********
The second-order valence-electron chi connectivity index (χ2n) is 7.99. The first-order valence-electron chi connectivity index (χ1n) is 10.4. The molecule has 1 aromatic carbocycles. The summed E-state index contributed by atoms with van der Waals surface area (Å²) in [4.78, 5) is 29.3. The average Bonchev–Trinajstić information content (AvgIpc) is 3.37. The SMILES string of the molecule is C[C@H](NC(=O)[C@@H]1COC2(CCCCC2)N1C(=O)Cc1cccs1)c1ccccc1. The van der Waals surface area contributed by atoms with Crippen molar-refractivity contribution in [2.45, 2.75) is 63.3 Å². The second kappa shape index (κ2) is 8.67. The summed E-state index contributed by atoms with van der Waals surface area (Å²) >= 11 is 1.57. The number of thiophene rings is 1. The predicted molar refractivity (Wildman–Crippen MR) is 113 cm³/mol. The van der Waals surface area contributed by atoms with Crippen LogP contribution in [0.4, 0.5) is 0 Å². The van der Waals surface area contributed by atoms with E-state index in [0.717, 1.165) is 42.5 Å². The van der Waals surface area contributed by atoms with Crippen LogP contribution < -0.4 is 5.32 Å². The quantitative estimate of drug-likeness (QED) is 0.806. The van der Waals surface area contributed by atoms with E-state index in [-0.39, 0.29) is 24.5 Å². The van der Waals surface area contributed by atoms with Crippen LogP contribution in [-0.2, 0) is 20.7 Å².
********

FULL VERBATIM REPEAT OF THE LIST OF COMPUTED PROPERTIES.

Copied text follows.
The second-order valence-electron chi connectivity index (χ2n) is 7.99. The first-order valence-electron chi connectivity index (χ1n) is 10.4. The molecule has 1 aromatic carbocycles. The summed E-state index contributed by atoms with van der Waals surface area (Å²) in [4.78, 5) is 29.3. The average Bonchev–Trinajstić information content (AvgIpc) is 3.37. The SMILES string of the molecule is C[C@H](NC(=O)[C@@H]1COC2(CCCCC2)N1C(=O)Cc1cccs1)c1ccccc1. The van der Waals surface area contributed by atoms with Crippen molar-refractivity contribution in [2.45, 2.75) is 63.3 Å². The second kappa shape index (κ2) is 8.67. The summed E-state index contributed by atoms with van der Waals surface area (Å²) >= 11 is 1.57. The number of thiophene rings is 1. The predicted molar refractivity (Wildman–Crippen MR) is 113 cm³/mol. The van der Waals surface area contributed by atoms with Crippen LogP contribution in [0.4, 0.5) is 0 Å². The van der Waals surface area contributed by atoms with E-state index in [0.717, 1.165) is 42.5 Å². The van der Waals surface area contributed by atoms with Crippen LogP contribution < -0.4 is 5.32 Å². The quantitative estimate of drug-likeness (QED) is 0.806. The van der Waals surface area contributed by atoms with E-state index in [-0.39, 0.29) is 24.5 Å². The van der Waals surface area contributed by atoms with Crippen LogP contribution in [-0.2, 0) is 20.7 Å².